For those who are not familiar with the world of startups and VC’s, can you talk about the purpose of Unreasonable Group and the role your organization plays in helping new businesses?
Entrepreneurs create businesses. All businesses, no matter what they do, sell a product or a service that solves a problem. We align with entrepreneurs who have chosen to work on problems that are seemingly intractable. They are just like any business, but if they are successful at solving the problem, they can help bend history in the right direction. It just so happens that the core product or service they provide solves a seemingly intractable social or environmental problem.
We see it as our mission, as an organization, to ensure that we can help them scale their effective solutions further, farther and faster. How we go about that, comes from our belief that business is business and there are fundamentals, without question. We’ve found that the most significant way that we can fortify these entrepreneurs, as they try and scale their company and broaden their impact, is through relationships. We pride ourselves on having a very tight global community oriented around driving resources, value, and insights into the entrepreneurs that we support.
For example, an entrepreneur may be looking for help on cross-continental supply chain, because they are scaling their solar company from India to East Africa. We can connect them to (1) experts in that field, but also (2), other entrepreneurs who have done similar things. Or maybe an entrepreneur will say, we’re looking to place a board member and we want to ensure it’s somebody who was a former head of USAID. We’ll say “Great! We’ll connect you to our network and you can have those conversations”. Or an entrepreneur may be looking to raise money for financing and they are looking to be connected to a Malaysian Sovereign Wealth Fund who specializes in the type of work they want to get funded. We pride ourselves in branching those connections.
The only other thing to mention, in terms of the types of companies we are working with; is that these are entrepreneurs who have what we call a paradoxical mix of confidence and ability. They have enough confidence to believe that they can go out and change the trajectory of history, solve a global issue. But they have enough humility to acknowledge that they can’t do it alone, that the current business model that they are leveraging might work now, but won’t work at full levels of scale.
You’ve told us a little bit about the types of entrepreneur’s you seek out, the work that they do and why that is important from a business perspective. Can you share if there is any personal connection to why you seek out entrepreneurs who are doing work that has an impact on a global scale?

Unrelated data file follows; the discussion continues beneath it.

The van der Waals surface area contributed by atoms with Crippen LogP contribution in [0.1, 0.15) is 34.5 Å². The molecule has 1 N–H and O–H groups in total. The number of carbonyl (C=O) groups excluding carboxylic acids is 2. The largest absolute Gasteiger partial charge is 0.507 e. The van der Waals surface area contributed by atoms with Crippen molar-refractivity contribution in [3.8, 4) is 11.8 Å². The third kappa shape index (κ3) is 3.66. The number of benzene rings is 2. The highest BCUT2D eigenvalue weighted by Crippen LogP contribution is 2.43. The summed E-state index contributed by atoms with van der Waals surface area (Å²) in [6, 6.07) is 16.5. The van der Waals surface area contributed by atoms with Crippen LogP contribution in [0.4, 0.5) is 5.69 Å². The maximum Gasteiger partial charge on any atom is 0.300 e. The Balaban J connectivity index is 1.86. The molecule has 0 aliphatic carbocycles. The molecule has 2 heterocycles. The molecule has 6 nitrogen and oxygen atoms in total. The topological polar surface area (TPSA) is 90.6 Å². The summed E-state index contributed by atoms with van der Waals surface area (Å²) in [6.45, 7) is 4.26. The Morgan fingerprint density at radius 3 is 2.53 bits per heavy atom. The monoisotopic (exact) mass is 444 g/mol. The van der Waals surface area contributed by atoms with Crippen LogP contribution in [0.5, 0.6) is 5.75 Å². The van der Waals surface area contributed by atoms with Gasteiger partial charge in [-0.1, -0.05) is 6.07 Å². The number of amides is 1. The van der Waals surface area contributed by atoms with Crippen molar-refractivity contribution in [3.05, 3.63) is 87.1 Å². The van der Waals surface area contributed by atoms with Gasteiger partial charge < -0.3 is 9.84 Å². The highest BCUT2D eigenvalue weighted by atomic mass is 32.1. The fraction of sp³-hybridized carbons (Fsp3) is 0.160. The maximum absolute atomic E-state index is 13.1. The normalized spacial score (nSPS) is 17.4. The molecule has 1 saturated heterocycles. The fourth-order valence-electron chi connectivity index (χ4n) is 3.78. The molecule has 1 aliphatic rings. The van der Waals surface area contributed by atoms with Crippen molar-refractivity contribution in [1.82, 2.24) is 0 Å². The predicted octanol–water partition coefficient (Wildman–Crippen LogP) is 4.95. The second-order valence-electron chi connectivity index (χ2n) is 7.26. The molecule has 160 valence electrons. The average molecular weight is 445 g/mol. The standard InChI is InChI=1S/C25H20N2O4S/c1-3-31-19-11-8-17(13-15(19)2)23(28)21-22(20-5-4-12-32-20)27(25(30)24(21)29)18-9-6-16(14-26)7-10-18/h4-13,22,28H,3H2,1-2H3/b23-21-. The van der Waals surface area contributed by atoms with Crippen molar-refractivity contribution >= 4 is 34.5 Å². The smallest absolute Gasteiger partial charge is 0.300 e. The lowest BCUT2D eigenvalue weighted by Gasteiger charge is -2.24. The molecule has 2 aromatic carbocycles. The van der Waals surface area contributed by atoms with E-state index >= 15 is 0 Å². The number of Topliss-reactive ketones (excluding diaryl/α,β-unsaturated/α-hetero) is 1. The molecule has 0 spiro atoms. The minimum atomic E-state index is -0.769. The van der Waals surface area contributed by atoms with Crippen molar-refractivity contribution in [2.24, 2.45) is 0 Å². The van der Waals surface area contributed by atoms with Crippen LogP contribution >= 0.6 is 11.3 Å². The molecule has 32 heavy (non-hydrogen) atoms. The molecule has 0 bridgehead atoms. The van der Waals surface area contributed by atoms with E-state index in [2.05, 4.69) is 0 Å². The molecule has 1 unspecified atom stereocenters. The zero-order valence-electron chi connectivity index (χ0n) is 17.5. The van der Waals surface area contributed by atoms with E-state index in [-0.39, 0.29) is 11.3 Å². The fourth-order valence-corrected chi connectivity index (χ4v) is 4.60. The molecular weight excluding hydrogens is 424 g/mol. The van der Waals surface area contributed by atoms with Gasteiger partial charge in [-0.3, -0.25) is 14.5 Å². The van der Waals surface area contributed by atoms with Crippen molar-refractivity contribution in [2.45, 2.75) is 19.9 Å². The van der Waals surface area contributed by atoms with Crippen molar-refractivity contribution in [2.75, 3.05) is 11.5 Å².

The genesis of Unreasonable is partly selfish, it is part of my own personal journey that I am obviously still on. In university, I launched three different startups and I basically felt like a misfit, between two worlds. I was launching startups that solved problems, that were typically delegated to the non-profit world, but with for-profit business models.
I remember spending time in the non-profit community and thinking, this has got to be my tribe because they care about and are solving the same types of problems that myself and the team I was working with do. But I was a total misfit because I would categorize myself as a capitalist. Not because I believe greed is good, I think that greed is a very bad thing, but because I do believe that profits are the best driver for ingenuity and innovation for markets at scale. So, if one wants to solve a problem at scale, it’s got to be profitable.
I finally went over to the for-profit world and thought, “well they get that.” But then I was even more of a misfit because I just don’t value profit in and of itself. I only see it as a driver and its impact at scale.
So, in this journey as an entrepreneur throughout university, I didn’t feel like I had a community that I could really hang out with, who were speaking the same language and had similar aspirations. The genesis of Unreasonable was a misfit seeking refuge among other misfits. In essence, I’ve kind of fortified myself with a community of entrepreneurs who are crazy enough to believe that they can change the world. They are so hell bent and so determined, that the reality of it is they’re not going to stop at anything short of success.
That is what it came out of. What has kept me in for nearly a decade is the selfless side of it. I can launch one or two or three companies of my own, that can have a lot of impact on the world, no question one company can do a lot of good. Or we can be in the business of helping entrepreneurs on the front line, that have the most effective solutions already and we can help them scale. The impact that comes out of that, there is so much more leverage. Now Unreasonable is my only company.